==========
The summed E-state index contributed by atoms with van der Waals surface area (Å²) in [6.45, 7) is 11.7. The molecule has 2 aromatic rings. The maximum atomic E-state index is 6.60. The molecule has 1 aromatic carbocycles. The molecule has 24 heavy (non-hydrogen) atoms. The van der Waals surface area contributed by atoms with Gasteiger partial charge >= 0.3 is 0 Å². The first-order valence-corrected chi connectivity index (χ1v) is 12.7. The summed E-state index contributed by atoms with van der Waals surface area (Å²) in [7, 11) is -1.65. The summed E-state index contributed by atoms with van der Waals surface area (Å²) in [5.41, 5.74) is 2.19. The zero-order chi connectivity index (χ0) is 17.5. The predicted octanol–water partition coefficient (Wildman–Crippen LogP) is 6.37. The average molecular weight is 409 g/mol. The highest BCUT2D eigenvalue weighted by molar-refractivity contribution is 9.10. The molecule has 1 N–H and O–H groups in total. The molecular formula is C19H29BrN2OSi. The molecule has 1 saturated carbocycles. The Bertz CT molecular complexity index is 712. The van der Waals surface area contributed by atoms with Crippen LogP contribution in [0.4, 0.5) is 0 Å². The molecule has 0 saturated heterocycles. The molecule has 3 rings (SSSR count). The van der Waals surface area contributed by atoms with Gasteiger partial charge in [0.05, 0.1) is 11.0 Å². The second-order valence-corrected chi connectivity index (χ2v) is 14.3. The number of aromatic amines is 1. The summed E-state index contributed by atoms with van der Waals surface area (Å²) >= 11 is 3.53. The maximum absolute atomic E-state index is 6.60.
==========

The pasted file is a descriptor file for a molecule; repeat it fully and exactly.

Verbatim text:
The summed E-state index contributed by atoms with van der Waals surface area (Å²) in [6.45, 7) is 11.7. The molecule has 2 aromatic rings. The maximum atomic E-state index is 6.60. The molecule has 1 aromatic carbocycles. The molecule has 24 heavy (non-hydrogen) atoms. The van der Waals surface area contributed by atoms with Gasteiger partial charge >= 0.3 is 0 Å². The first-order valence-corrected chi connectivity index (χ1v) is 12.7. The summed E-state index contributed by atoms with van der Waals surface area (Å²) in [7, 11) is -1.65. The summed E-state index contributed by atoms with van der Waals surface area (Å²) in [5.41, 5.74) is 2.19. The zero-order chi connectivity index (χ0) is 17.5. The predicted octanol–water partition coefficient (Wildman–Crippen LogP) is 6.37. The average molecular weight is 409 g/mol. The highest BCUT2D eigenvalue weighted by molar-refractivity contribution is 9.10. The molecule has 1 N–H and O–H groups in total. The molecular formula is C19H29BrN2OSi. The molecule has 1 saturated carbocycles. The Bertz CT molecular complexity index is 712. The van der Waals surface area contributed by atoms with Crippen LogP contribution in [0.4, 0.5) is 0 Å². The molecule has 0 saturated heterocycles. The molecule has 3 rings (SSSR count). The van der Waals surface area contributed by atoms with Gasteiger partial charge in [0.05, 0.1) is 11.0 Å². The second-order valence-corrected chi connectivity index (χ2v) is 14.3. The number of aromatic amines is 1. The summed E-state index contributed by atoms with van der Waals surface area (Å²) >= 11 is 3.53. The maximum absolute atomic E-state index is 6.60.